Friday, June 6, 2008

History in the Making

There are thousands, maybe millions of blogs this week about the momentous occurrence this week when Barack Obama became the Democratic candidate for the President of these United States. I’m jumping into the mix; I blog so seldom but maybe someone will happen upon my two cents worth of rambling. This is an exciting time in American history in general and Black American history, in particular. Dr. Brown, the chair of African American Studies here at Merritt College, commented that history and political science books are being written at this moment and will be a part of our children’s and grandchildren’s curriculum.

Little did I know last fall, when I attended a rally for Obama in downtown Oakland’s City Center, would I believe the man who stood before a cheering crowd of thousands, proud and tall, would make it this far. My feelings at the time were he has promise, but maybe 2012 he would come into his own. Ha! But what did I know? Like millions of people, I saw him speak on television at the 2004 Democratic Party Convention and was absolutely blown away. I knew then he was a young brother to keep my eye on.

My coworker expressed how her 81 year-old mother marveled at the fact that she lived long enough to see a Black presidential candidate. For many of our elders this is a miracle as they remember, especially those born and raised in the South, the trials and tribulations our folk had trying to cast a ballot. I think about my late grandmother, Otelia Gilliam Rowland, and what she would be thinking about Obama. Grandmother was a die-hard Republican. LOL. Yep, she sure was and would not hesitate to tell you. When she first told me I must have been about nine years old when Kennedy and Nixon were running for president. I was shocked and outraged in all of my child understanding about politics and race. A Republican? But Grandmother, how could you vote for Nixon? He doesn’t like Negroes! It took me awhile to reconcile that Grandmother was from the old school Southerners who continued to follow the party of Abraham Lincoln. After all, he set us free, right? And he was a Republican. Well, Grandmother held steadfast to that theory and she took her right to vote very seriously.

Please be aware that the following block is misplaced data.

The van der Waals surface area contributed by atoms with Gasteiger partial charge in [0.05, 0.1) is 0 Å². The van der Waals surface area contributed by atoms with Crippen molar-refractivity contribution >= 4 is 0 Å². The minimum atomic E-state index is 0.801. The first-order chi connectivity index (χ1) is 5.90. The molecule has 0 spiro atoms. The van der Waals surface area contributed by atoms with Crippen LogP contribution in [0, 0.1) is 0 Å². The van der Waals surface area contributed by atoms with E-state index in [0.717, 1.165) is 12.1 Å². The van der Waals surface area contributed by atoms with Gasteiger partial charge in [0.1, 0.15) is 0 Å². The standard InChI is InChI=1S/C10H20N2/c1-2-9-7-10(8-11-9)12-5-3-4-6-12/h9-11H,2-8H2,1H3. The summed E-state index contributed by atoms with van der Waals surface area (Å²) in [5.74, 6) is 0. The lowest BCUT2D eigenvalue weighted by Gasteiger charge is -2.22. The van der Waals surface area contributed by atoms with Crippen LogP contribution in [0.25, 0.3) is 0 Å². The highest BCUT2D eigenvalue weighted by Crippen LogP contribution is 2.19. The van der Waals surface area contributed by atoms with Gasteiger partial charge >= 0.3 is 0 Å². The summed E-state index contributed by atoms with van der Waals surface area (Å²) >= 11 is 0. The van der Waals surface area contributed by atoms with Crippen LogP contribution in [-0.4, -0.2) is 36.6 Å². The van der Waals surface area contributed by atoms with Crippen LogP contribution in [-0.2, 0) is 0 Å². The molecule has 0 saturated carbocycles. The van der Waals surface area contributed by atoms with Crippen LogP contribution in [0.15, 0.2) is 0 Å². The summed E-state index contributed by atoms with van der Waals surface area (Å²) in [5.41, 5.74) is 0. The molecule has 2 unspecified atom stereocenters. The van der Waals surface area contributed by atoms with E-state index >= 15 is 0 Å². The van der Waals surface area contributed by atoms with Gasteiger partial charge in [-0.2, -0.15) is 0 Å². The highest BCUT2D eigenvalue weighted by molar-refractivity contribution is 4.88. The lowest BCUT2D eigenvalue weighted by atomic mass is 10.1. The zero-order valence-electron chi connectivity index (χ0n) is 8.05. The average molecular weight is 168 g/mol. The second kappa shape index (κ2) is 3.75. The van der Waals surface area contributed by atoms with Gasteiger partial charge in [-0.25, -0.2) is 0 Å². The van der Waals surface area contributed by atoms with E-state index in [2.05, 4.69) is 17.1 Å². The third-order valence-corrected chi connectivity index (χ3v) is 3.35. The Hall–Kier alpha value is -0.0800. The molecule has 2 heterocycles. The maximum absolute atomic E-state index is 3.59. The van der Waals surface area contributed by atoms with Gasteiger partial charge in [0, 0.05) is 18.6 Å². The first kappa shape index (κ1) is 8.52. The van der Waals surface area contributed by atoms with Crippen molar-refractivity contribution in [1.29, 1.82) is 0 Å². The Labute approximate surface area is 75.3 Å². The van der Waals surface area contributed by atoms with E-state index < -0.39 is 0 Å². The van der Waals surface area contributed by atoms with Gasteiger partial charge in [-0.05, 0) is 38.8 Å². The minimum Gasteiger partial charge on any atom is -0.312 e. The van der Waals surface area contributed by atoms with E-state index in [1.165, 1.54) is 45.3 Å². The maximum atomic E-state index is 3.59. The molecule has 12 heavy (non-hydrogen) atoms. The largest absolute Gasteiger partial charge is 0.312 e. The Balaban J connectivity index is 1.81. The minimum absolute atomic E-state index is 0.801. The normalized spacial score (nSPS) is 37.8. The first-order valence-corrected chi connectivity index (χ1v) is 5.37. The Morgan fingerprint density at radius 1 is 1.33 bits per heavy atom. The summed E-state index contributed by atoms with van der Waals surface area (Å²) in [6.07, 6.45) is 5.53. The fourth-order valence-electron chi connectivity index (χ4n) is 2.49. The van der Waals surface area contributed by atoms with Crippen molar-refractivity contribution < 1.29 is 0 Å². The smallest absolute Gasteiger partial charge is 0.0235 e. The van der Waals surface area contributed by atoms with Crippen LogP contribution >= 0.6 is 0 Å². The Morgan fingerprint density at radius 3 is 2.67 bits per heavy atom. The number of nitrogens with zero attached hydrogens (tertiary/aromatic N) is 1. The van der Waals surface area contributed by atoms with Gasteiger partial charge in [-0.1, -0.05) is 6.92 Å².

Black folk and voting have had a tenuous, often violent history. After the Civil War, during Reconstruction, we exercised the right, albeit briefly. Then we were denied, threatened, harassed and beaten to keep us from the ballot box. It was a long, slow process; much marching and preaching, blood, sweat and tears, progress was made slowly. Some folks, like my grandmother in Arkansas were given the privilege while Black folk in Mississippi and Alabama were intimidated every time they walked up to the courthouse to register. Finally the Voting Rights Act of 1965 was enacted under President Lyndon Johnson’s administration which essentially prohibited the denial of the right to vote.

Getting back on topic here, see I told you I was rambling….. Here we are in 2008 and we have a serious Black contender for the President. But it is not all about race. Your vote is a person and private right. Just go do it.

Oh, and our illustrious candidate is an acclaimed author. Obama’s two books are, Dreams From My Father (see my review.
and The Audacity of Hope.

Until the next time….and who knows when that will be.


Book Manaic said...

I love your writings and this article.


Genesis said...

OBAMA 08!!!

Great blog Dera. I bet you and your grandmother would be having one of the 'deepest' conversations ever about this election.

This is the first time I have ever been this involved in the process. Of course I vote, but I have NEVER followed politics this closely. I am so excited.

My 6 year old and I had an interesting conversation about Obama. He asked me where would the other president go. I told him we don't even care as long as he got the heck up outta the White House. Of course I had to show him what I meant by the White He was so concerned that Bush wasn't going to have a house to live in after that. It tickled me so much. See, I'm rambling

You need to blog more. I like your space and I may have a surprise for you soon.


Niambi Brown Davis said...

Dera, when it was certain that Obama had the nomination, the first person I thought of was my mother. I would have loved for her to see yet another first - but what a first this would be in her 91 years of life - the first black man to be nominated for the highest office in the land. And like your grandmother, my parents were die-hard Republicans, that is until, in her words, they went down to Tobacco Road and hollered the n-word! I bought a newspaper and told my kids we'd put it in a safe place - they too have witnessed history.

Dera Williams said...

Thanks Cilla and Darnetta.
Darnetta, I love that you and your six year-old have these conversations about politics. He is so sweet, worried about Bush; bless his heart.

Dera Williams said...

Thanks Niambi for your support. That is so funny about Tobacco Road.